Skip to content


    Attention All WebMD Community Members:

    These message boards are closed to posting. Please head on over to our new WebMD Message Boards to check out and participate in the great conversations taking place:

    A Positive Influence: Pay It Forward
    Olivia_WebMD_Staff posted:
    This came from a suggestion from Rachael67 to have a more positive discussion for this community now and then. I think we'll try to use this "Pay It Forward" theme at least once a month from now on, so if you have specific ideas for it, toss them in the Suggestion thread.

    Name one positive thing (and the circumstances) which you have learned directly or indirectly from another person that has helped you and which you continue to implement in your life on a regular basis.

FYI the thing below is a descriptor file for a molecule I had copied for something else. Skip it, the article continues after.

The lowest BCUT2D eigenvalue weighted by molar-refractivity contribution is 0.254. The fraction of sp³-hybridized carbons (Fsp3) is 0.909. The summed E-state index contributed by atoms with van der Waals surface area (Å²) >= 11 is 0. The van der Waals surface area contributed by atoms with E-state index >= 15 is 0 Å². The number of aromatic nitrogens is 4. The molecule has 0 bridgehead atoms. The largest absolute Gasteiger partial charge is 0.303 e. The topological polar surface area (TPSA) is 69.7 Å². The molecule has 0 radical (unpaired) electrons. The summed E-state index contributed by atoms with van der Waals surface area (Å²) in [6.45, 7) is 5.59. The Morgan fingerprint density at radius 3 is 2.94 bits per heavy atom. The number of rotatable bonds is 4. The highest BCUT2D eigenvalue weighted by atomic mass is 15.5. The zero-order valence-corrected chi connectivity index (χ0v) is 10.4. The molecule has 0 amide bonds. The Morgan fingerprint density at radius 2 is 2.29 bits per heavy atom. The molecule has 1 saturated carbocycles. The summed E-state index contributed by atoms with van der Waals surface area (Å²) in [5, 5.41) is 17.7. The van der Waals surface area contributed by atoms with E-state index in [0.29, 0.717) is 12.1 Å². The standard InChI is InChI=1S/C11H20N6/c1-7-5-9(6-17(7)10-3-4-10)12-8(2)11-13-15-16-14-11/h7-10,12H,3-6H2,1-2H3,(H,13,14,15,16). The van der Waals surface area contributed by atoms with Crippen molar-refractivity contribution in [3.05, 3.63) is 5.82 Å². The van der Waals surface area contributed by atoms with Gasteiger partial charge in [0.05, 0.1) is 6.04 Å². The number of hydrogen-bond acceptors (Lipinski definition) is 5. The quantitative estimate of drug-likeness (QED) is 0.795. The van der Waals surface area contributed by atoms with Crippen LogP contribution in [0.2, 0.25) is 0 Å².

jenna291 responded:
    A positive thing for me has been the incredibly wonderful and brave women I have met and continue to meet thru this ordeal. It is a bond like no other. A good friend and myself who had been down this road 2 years before I did started a support group and we meet once a month and share stories, and just find comfort in each other's company.
    I have become more "in tune" to the needs of others after having gone thru chemo. I "just do" things for people now, and don't ask. People sometimes don't know what to tell you to help, but so appreciate any gesture, a card, a phone call, a meal.
    Its important not to loose touch with those going thru this whole thing. It helps! I don't think I would have realized this before.

    best ~
    rohvannyn replied to jenna291's response:
    I like this topic idea.